A family relying on the father's earnings alone has an average income no higher than it was 15 years ago, according to analysis by the Institute for Fiscal Studies (IFS).
The research, funded by the Joseph Rowntree Foundation (JRF), said that because it is the father who is working with most one-earner families, these households have not benefited from relatively large increases in women's earnings seen since the mid-1990s.
Over the last 20 years, growth in the earnings of working fathers has been "extremely slow", at 0.3% a year on average, while mothers' earnings have grown by more than 2% a year, the IFS said.
It said: "As a result, it has become increasingly difficult for families where only the father is working to keep up with other families.
"This matters: around a quarter of children live in a one-earner couple family - around the same proportion as 20 years ago."
While the incomes of two-earner families are 10% higher than in 2002-03, the incomes of one-earner families have not changed over that period, the analysis covering Britain found.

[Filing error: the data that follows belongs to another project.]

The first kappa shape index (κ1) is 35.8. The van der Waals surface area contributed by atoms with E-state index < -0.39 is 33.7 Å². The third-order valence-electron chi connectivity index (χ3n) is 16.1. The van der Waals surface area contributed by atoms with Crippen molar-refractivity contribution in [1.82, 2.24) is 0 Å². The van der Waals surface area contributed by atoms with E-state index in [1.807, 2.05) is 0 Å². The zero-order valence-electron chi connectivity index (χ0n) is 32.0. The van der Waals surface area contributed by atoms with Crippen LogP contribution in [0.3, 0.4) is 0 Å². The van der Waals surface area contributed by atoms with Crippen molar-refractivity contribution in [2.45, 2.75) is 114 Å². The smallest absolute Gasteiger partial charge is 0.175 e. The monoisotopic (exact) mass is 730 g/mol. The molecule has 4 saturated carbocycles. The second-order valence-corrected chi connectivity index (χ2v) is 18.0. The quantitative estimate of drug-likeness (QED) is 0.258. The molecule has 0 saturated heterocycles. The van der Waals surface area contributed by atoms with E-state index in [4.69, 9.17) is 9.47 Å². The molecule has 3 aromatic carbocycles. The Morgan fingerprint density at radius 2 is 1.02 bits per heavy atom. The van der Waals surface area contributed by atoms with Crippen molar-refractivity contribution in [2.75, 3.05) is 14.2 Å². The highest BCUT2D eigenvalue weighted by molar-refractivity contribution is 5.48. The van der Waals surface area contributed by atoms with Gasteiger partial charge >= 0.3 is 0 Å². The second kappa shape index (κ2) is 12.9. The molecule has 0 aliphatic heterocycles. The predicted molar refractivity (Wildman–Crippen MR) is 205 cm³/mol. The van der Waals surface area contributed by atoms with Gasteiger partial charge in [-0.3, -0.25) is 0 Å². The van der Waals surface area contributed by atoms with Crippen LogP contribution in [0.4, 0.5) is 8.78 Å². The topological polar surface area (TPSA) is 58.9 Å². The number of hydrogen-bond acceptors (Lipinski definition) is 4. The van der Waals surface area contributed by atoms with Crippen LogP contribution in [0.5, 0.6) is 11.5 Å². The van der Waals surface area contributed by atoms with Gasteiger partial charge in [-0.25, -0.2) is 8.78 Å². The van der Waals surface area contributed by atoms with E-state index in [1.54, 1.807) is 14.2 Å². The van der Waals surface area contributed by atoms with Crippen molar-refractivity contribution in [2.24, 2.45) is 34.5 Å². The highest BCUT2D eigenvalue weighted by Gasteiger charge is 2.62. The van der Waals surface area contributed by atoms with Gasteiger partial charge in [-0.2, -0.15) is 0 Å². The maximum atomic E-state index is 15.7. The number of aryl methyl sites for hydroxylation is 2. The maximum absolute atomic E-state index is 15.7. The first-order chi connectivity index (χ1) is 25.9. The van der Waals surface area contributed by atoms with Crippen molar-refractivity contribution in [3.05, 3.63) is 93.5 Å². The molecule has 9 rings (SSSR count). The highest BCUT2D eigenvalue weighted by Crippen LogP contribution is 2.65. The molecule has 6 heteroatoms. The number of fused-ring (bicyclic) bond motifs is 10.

The research took into account the impact of inflation as well as calculating incomes from any benefits and wages after tax.
The IFS said fathers in one-earner couples are less likely than other fathers to be in well-paid professional or managerial jobs. They are also increasingly likely to have been born abroad.
Couples with younger children, and with more children, are more likely to have only one parent in work.
The IFS said 43% of children living with one working parent and one non-working parent were in relative income poverty in 2015-16, after accounting for housing costs - up from 33% in 1994-95.
Andrew Hood, a senior research economist at IFS and another author of the report, said: "Boosting the incomes of large numbers of families dependent on fathers' earnings may well be challenging.
"The vast majority of the fathers are already working full time, most of the mothers are not actively seeking paid work, and increases in in-work benefits targeted at the group would be likely to further weaken the financial incentive for those families to become dual earners.
"But increasingly it is a challenge that governments wanting to improve the living standards of low-income children should be considering."
A Treasury spokeswoman said: "We want to build an economy that works for everyone.
"Income inequality is now at its lowest level since the mid-1980s and our reforms to the tax system mean hardworking people are keeping more of what they earn.
"Increases to the personal allowance have taken millions out of income tax altogether and reduced tax bills for some of the lowest earners by £1,000 a year."